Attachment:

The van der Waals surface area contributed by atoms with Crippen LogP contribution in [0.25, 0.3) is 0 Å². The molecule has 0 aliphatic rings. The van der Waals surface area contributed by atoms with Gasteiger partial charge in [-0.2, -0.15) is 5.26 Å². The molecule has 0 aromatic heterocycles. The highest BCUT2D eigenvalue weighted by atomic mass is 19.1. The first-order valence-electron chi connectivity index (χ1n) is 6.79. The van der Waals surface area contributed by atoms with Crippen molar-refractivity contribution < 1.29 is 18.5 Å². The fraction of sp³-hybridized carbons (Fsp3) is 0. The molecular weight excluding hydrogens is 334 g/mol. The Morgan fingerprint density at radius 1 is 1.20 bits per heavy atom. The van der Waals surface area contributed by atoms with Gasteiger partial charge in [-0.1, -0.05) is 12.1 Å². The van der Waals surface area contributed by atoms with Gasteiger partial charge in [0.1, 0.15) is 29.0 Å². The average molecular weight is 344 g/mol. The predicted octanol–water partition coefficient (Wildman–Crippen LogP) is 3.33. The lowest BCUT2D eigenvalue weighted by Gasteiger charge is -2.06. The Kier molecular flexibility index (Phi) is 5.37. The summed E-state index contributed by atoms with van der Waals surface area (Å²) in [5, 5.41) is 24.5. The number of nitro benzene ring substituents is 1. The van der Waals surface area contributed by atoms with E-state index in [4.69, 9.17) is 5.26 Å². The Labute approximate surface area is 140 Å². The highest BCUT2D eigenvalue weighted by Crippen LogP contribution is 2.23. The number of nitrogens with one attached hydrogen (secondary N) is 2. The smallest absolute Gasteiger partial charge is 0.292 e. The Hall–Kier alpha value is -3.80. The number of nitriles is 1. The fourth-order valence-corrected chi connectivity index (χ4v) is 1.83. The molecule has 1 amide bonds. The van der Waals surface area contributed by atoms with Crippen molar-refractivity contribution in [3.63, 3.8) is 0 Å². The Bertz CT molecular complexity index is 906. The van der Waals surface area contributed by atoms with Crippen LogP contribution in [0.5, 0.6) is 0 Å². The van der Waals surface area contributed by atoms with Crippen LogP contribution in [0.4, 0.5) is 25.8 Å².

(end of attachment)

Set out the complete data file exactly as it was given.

The van der Waals surface area contributed by atoms with Crippen LogP contribution in [0.25, 0.3) is 0 Å². The molecule has 0 aliphatic rings. The van der Waals surface area contributed by atoms with Gasteiger partial charge in [-0.2, -0.15) is 5.26 Å². The molecule has 0 aromatic heterocycles. The highest BCUT2D eigenvalue weighted by atomic mass is 19.1. The first-order valence-electron chi connectivity index (χ1n) is 6.79. The van der Waals surface area contributed by atoms with Crippen molar-refractivity contribution < 1.29 is 18.5 Å². The fraction of sp³-hybridized carbons (Fsp3) is 0. The molecular weight excluding hydrogens is 334 g/mol. The Morgan fingerprint density at radius 1 is 1.20 bits per heavy atom. The van der Waals surface area contributed by atoms with Gasteiger partial charge in [-0.1, -0.05) is 12.1 Å². The van der Waals surface area contributed by atoms with Gasteiger partial charge in [0.1, 0.15) is 29.0 Å². The average molecular weight is 344 g/mol. The predicted octanol–water partition coefficient (Wildman–Crippen LogP) is 3.33. The lowest BCUT2D eigenvalue weighted by Gasteiger charge is -2.06. The Kier molecular flexibility index (Phi) is 5.37. The summed E-state index contributed by atoms with van der Waals surface area (Å²) in [5, 5.41) is 24.5. The number of nitro benzene ring substituents is 1. The van der Waals surface area contributed by atoms with E-state index in [4.69, 9.17) is 5.26 Å². The Labute approximate surface area is 140 Å². The highest BCUT2D eigenvalue weighted by Crippen LogP contribution is 2.23. The number of nitrogens with one attached hydrogen (secondary N) is 2. The smallest absolute Gasteiger partial charge is 0.292 e. The Hall–Kier alpha value is -3.80. The number of nitriles is 1. The fourth-order valence-corrected chi connectivity index (χ4v) is 1.83. The molecule has 1 amide bonds. The van der Waals surface area contributed by atoms with Crippen molar-refractivity contribution in [3.63, 3.8) is 0 Å². The Bertz CT molecular complexity index is 906. The van der Waals surface area contributed by atoms with Crippen LogP contribution in [0.5, 0.6) is 0 Å². The van der Waals surface area contributed by atoms with Crippen LogP contribution in [0.4, 0.5) is 25.8 Å².